This invention contemplates a vacuum valve which is particularly adapted for fabrication from resinous materials and which includes a flexible diaphragm integrally associated with a spring-biased valve stem. A back-up ring member provides for controlling or limiting the travel of the valve stem through abutment of the diaphragm therewith to prevent the diaphragm from being sheared away from the stem.
In the drawings:
FIG. 1 is a view partly in longitudinal section of a valve embodying the invention and showing the stem operative to seal off fluid flow therethrough;
FIG. 2 is a view similar to FIG. 1, but showing the stem in a position to allow fluid to pass through the valve;
FIG. 3 is a cross-sectional view of the valve taken along line 33 of FIG. 1;
FIG. 4 is a side elevation of the valve in reduced scale; and
FIG. 5 is an end view, also in reduced scale, of the valve of FIG. 4.
Referring now more particularly to the drawings, the invention has been shown as being embodied in a valve 10, which includes a generally T-shaped housing 12. The portion 14 of the housing 12 forming the leg of the T is provided with a bore 16 having co-axially aligned therewith a pair of counterbores 18 and 20.
As will be observed, the counterbore 18 is somewhat larger in diameter than the bore 16 and is joined thereto by means of a radially extending shoulder 22. In similar manner, the counterbore 20 is larger in diameter than the counterbore 18 and is provided over a portion of its length with suitable internal coupling means, such as, for example, threads 24.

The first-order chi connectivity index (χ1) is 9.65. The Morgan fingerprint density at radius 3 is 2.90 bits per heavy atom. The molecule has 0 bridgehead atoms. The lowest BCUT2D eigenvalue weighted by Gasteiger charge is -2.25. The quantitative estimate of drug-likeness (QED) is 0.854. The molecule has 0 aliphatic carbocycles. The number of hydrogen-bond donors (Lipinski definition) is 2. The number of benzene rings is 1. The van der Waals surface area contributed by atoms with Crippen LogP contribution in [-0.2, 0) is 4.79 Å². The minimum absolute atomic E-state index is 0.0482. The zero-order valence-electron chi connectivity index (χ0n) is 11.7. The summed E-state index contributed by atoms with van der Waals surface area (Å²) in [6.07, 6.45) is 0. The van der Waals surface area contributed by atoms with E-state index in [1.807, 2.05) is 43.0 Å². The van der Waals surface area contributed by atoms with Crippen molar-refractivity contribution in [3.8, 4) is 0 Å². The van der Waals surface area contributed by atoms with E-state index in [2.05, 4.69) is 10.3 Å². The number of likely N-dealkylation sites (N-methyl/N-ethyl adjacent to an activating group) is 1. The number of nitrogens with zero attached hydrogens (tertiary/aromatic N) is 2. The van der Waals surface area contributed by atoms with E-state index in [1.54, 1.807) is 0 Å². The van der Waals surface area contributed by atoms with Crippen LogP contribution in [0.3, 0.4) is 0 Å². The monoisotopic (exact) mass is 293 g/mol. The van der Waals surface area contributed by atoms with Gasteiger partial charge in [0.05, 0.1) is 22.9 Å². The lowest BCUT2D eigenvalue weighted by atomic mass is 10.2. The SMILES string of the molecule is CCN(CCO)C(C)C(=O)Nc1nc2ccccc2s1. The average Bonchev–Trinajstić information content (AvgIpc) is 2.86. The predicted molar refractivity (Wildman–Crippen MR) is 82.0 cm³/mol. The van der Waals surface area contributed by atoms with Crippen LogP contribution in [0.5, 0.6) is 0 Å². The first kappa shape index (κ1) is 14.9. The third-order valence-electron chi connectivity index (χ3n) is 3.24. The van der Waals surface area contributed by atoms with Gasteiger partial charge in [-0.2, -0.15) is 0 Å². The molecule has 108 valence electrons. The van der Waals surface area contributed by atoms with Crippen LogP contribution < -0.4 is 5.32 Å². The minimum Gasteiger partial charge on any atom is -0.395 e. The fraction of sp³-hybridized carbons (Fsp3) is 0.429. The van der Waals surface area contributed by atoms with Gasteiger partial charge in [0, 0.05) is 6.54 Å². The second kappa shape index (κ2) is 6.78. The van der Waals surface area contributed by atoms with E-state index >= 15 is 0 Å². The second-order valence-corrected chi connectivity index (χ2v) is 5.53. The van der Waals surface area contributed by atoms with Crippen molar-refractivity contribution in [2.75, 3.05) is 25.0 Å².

The left hand portion of that part of the housing forming the cross .arm of the T, as seen in FIGS. 1 and 2, is provided with a generally L-shaped fluid passageway 26 having its inner end portion 28 turned upwardly at approximately right angles so as to be joined to the inner end of the bore 16 by means of a radially extending,
shoulder 29. In similar fashion, the right hand portion of the cross piece is formed with a fluid passageway 30, having its inner end pontion 32 angled upwardly to join the bore 16 above the shoulder 29. Suitable connectors 34 and 36 are provided on the ends of the cross piece portion of the T-shaped housing 14 for attaching the valve 10 in fluid communicating relationship with lines 38 and 40.